Jump to ContentJump to Main Navigation
Advancing the Human Right to Health$
Users without a subscription are not able to see the full content.

José M. Zuniga, Stephen P. Marks, and Lawrence O. Gostin

Print publication date: 2013

Print ISBN-13: 9780199661619

Published to Oxford Scholarship Online: September 2013

DOI: 10.1093/acprof:oso/9780199661619.001.0001

Show Summary Details
Page of

PRINTED FROM OXFORD SCHOLARSHIP ONLINE (www.oxfordscholarship.com). (c) Copyright Oxford University Press, 2019. All Rights Reserved. An individual user may print out a PDF of a single chapter of a monograph in OSO for personal use. date: 17 August 2019

Health development as nation strengthening

Health development as nation strengthening

Chapter:
(p.55) Chapter 4 Health development as nation strengthening
Source:
Advancing the Human Right to Health
Author(s):

Ariel Pablos-Mendéz

Lesley Stone

Publisher:
Oxford University Press
DOI:10.1093/acprof:oso/9780199661619.003.0004

This chapter discusses economic development for health as a key driver of stronger, more productive States. Many States lack the capacity fully to ensure the conditions in which everyone can be healthy. To guarantee the right to health, it is not only necessary to hold States accountable, but also to provide them with the capacity to meet the needs of their populations. This requires both bilateral and multilateral assistance. It also requires changing the traditional paradigm of ‘donors’ and ‘recipients’, moving to the idea of mutual responsibilities. Higher-income States, and the international community as a whole, should partner with lower-income States to ensure a fair allocation of scarce resources. This requires not just adequate funding, but also ensures that States regain full ‘ownership’ of their national strategies, activities, and programmes.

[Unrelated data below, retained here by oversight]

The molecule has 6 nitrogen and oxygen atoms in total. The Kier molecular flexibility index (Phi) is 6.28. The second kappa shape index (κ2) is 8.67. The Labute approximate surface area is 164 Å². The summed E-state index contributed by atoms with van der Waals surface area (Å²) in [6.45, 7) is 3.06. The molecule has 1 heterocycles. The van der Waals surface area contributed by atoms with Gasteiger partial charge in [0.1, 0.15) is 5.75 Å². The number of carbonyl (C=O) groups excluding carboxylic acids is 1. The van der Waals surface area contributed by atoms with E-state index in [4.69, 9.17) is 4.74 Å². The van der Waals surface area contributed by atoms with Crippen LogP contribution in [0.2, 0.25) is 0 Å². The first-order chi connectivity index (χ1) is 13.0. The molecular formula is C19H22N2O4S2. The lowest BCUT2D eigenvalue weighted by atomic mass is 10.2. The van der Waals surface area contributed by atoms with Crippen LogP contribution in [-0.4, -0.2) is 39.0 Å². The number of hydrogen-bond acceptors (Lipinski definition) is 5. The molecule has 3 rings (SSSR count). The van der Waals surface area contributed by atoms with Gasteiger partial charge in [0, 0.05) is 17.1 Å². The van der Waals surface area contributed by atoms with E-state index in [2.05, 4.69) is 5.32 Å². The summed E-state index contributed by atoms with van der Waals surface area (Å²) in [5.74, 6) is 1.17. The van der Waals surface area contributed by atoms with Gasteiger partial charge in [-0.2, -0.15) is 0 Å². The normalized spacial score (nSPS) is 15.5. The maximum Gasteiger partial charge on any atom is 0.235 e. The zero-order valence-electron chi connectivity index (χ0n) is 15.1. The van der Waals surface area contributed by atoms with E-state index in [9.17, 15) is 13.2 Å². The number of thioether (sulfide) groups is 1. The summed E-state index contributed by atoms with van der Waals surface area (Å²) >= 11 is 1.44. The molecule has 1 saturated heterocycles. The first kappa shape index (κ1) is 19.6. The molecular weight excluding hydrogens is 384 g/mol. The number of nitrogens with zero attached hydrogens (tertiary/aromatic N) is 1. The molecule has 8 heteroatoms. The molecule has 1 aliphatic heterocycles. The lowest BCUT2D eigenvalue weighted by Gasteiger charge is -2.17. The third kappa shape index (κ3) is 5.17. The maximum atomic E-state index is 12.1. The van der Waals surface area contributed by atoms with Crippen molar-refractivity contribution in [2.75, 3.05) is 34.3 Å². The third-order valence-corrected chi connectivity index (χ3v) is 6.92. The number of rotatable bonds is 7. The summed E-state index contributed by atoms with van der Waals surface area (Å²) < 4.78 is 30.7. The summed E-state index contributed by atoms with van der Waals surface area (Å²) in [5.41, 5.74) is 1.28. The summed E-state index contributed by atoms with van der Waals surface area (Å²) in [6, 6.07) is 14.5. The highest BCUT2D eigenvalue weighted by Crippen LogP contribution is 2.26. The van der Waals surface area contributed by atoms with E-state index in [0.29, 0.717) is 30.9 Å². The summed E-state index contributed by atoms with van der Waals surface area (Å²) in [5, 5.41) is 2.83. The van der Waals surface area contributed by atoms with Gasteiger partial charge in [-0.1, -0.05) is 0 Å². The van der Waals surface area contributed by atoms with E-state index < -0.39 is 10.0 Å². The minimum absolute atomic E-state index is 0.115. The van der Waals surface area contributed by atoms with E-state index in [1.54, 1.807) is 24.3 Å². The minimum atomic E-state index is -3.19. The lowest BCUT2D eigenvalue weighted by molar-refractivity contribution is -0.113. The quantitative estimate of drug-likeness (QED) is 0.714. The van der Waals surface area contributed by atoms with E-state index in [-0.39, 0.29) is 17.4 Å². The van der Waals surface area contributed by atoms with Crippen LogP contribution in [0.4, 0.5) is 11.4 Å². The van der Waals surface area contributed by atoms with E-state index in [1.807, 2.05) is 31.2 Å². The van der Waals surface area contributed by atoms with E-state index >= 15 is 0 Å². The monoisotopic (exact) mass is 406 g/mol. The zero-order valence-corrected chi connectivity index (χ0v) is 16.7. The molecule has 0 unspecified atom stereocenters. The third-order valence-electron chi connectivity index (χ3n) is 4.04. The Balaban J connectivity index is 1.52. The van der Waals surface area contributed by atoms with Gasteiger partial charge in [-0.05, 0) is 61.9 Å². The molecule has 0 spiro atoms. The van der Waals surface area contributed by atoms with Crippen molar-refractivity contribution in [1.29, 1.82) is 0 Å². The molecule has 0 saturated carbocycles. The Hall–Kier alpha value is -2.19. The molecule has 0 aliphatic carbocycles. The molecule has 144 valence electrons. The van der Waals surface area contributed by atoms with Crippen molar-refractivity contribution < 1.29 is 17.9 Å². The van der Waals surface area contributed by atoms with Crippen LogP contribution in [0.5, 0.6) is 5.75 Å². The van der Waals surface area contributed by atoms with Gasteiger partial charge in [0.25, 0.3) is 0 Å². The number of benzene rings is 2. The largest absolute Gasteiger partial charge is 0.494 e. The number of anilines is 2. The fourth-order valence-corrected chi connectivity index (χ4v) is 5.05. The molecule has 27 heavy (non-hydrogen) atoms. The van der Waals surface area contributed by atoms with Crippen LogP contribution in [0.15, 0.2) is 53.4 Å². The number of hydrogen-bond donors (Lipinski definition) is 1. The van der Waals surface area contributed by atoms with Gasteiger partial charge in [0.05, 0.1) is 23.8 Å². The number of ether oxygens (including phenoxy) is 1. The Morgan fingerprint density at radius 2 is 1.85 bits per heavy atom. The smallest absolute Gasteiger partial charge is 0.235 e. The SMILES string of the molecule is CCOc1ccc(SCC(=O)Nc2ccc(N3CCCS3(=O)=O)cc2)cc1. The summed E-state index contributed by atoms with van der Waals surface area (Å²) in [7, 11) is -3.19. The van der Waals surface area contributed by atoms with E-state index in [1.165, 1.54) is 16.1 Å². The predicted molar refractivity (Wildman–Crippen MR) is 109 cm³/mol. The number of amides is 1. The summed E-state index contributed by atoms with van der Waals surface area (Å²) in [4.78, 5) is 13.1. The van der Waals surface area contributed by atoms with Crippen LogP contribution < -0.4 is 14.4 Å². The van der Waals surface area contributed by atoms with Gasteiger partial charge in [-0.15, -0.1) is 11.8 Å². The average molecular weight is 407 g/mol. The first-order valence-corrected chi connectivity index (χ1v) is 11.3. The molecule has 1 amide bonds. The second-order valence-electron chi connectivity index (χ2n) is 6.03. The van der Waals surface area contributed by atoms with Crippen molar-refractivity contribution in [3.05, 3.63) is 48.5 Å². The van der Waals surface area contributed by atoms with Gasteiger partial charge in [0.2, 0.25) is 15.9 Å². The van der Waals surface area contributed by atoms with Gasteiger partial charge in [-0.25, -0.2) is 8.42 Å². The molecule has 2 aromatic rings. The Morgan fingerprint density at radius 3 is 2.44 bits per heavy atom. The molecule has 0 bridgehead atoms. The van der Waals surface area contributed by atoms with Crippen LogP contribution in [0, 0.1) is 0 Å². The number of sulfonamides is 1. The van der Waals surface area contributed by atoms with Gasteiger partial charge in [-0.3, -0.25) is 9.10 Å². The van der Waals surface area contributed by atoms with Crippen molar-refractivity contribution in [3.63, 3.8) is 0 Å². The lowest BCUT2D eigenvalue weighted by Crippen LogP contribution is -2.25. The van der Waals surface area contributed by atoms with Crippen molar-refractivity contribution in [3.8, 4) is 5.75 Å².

Keywords:   economic development, public health, health policy, donors, recipients, resource allocation, mutual responsibilities

Oxford Scholarship Online requires a subscription or purchase to access the full text of books within the service. Public users can however freely search the site and view the abstracts and keywords for each book and chapter.

Please, subscribe or login to access full text content.

If you think you should have access to this title, please contact your librarian.

To troubleshoot, please check our FAQs , and if you can't find the answer there, please contact us .